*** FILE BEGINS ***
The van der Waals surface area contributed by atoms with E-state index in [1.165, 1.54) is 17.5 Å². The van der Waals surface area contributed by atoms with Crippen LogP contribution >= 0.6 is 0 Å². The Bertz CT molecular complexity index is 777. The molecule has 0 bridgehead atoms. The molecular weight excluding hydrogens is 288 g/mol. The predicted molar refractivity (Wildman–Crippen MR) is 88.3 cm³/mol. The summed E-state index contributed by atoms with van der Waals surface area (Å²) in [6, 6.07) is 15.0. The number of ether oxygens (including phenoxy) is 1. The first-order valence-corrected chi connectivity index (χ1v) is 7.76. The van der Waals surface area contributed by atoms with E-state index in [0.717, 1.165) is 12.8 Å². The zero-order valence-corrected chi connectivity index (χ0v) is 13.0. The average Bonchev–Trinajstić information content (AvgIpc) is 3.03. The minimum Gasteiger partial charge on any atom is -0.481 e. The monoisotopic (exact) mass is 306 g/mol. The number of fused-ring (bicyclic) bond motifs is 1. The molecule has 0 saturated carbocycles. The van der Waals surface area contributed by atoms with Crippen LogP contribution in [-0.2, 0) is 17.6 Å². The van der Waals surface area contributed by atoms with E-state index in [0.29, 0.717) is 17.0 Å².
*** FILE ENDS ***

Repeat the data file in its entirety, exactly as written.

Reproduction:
The van der Waals surface area contributed by atoms with E-state index in [1.165, 1.54) is 17.5 Å². The van der Waals surface area contributed by atoms with Crippen LogP contribution >= 0.6 is 0 Å². The Bertz CT molecular complexity index is 777. The molecule has 0 bridgehead atoms. The molecular weight excluding hydrogens is 288 g/mol. The predicted molar refractivity (Wildman–Crippen MR) is 88.3 cm³/mol. The summed E-state index contributed by atoms with van der Waals surface area (Å²) in [6, 6.07) is 15.0. The number of ether oxygens (including phenoxy) is 1. The first-order valence-corrected chi connectivity index (χ1v) is 7.76. The van der Waals surface area contributed by atoms with E-state index in [0.717, 1.165) is 12.8 Å². The zero-order valence-corrected chi connectivity index (χ0v) is 13.0. The average Bonchev–Trinajstić information content (AvgIpc) is 3.03. The minimum Gasteiger partial charge on any atom is -0.481 e. The monoisotopic (exact) mass is 306 g/mol. The number of fused-ring (bicyclic) bond motifs is 1. The molecule has 0 saturated carbocycles. The van der Waals surface area contributed by atoms with Crippen LogP contribution in [-0.2, 0) is 17.6 Å². The van der Waals surface area contributed by atoms with E-state index in [0.29, 0.717) is 17.0 Å².